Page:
Young Children's Health and Well-Being

Young Children's Health and Well-Being

Young Children's Health and Well-Being

Young Children's Health and Well-Being

Synopsis

The true wealth of a nation can be measured by the health of its youngest citizens and in the twenty-first century, children's health and well-being is largely determined by social, environmental and economic influences.

This book explores how factors such as parent-child relationships, family networks and social support, housing, poverty and the safety of the environment impact on children's early experiences and have consequences for their later health and well-being.

Topics include:

  • Promoting infant mental health
  • Family transitions
  • Poverty, relative poverty and health inequalities
  • Growth and nutrition
  • Young children under stress
  • Child public health
  • Young children's involvement in health
  • Research with young children and families
Underpinned by the United Nations Convention on the Rights of the Child and an ecological systems framework, this book takes difference and diversity into account to celebrate the rights of every individual child.

Young Children's Health and Well-Being is a comprehensive health text for students of early childhood. It is also important reading for student teachers, community practitioner nurses, social work students and others who work with young children and their families.

Excerpt

Early childhood is a critical period of the life course in which the developing brain and body are undergoing rapid change, making them vulnerable to adverse influences. The physical, intellectual, social and emotional development of the child is set on a trajectory during this period that, though not irreversible, has a profound effect on subsequent health and well-being in childhood and throughout the life course. The factors affecting early childhood health and well-being are multifaceted and complex, and influenced by the interaction of the child with his or her carers and immediate environment, and through the broader community and culture in which they live. Much literature about early childhood development focuses exclusively on the quality of the relationship of the child and carer, usually the mother. This focus, however, is too narrow to understand the complexities of children's health and well-being. The main carers themselves are products of their own childhood environments, and have in turn been influenced by the social, economic and cultural conditions in which they live. A broad, holistic view of the macro- as well as micro-environment in which child rearing takes place is thereby central to a proper understanding of its complexity, and should be the basis of policy that is aimed at enhancing and not undermining early child health and well-being.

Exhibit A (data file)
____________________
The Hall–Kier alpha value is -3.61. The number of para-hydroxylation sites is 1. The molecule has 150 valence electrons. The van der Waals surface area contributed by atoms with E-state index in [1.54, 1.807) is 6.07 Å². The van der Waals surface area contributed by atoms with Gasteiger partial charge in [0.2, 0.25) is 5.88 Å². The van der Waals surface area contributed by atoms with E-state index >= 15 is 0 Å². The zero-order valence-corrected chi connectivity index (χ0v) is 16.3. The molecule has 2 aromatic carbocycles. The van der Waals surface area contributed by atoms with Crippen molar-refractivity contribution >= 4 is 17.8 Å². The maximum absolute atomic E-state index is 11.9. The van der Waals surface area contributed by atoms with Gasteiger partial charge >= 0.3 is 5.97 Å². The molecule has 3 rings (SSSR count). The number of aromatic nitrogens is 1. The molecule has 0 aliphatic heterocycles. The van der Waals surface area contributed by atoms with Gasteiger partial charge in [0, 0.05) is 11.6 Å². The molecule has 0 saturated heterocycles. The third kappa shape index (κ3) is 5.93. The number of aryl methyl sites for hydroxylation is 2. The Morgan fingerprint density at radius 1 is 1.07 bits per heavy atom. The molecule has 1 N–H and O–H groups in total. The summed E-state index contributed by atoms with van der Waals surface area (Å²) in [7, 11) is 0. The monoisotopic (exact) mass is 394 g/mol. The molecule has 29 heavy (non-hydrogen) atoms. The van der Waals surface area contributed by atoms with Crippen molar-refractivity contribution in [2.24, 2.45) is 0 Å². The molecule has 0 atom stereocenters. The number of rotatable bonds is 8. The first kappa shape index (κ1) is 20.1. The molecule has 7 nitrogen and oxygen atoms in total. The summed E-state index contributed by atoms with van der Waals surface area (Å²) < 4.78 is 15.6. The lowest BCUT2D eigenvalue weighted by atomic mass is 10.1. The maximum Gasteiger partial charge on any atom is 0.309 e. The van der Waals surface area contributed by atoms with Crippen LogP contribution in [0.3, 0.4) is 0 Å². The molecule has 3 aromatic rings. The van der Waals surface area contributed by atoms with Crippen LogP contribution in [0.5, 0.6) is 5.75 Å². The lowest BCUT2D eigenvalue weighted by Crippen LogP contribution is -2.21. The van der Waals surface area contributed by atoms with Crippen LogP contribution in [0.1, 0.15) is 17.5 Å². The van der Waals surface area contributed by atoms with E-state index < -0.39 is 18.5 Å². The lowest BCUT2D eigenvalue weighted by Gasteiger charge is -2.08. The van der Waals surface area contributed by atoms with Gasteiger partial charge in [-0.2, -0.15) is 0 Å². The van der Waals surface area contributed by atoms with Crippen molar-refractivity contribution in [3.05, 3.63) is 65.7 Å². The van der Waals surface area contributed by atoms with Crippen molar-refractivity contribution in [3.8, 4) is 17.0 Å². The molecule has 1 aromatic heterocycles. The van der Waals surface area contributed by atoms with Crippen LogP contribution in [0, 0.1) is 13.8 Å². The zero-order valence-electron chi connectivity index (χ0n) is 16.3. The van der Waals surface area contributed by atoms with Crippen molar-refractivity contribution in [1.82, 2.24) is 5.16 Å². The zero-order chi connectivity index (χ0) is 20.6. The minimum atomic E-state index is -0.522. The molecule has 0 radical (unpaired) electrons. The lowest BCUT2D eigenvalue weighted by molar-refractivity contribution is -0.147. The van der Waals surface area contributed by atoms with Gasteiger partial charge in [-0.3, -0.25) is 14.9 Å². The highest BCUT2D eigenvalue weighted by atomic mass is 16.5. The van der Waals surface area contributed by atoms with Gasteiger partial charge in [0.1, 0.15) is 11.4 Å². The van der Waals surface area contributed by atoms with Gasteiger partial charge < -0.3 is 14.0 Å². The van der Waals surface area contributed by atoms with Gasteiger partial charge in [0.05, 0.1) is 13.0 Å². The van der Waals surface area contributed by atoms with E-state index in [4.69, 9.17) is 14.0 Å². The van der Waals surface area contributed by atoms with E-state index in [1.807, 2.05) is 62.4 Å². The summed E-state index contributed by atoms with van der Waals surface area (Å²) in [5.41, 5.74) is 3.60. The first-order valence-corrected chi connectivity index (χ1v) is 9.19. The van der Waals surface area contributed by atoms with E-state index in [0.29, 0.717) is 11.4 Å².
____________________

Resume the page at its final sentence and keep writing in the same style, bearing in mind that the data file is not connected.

It is a special pleasure for me to write the Foreword for this book as Angela Underdown has succeeded in taking such a broad, holistic approach. From the first paragraph, the book is imbued with a commitment to the principles underpinning the UN Convention on the Rights of the Child (UNCRC) and informed by an ecological systems approach. The UNCRC is a vital document that establishes the indivisible rights of all children. It is concerned not simply with how parents and carers treat children but with the provisions made at state level for the welfare and protection of children and the promotion of their rights. Within this book the infant and young child are recognized as social actors and Chapter 3 refers to research about the crucial importance of the sensitive recognition of infant cues and signals, and the role that this plays in supporting the development of emotional regulation. Chapter 8 is a reminder that children with emotional and behavioural difficulties are expressing their distress. Although essentially an overview, the book provides enough detail and references for the interested reader to pursue the subject in more depth. The key individual and societal factors that influence child development and health, such as parenting and poverty, are . . .

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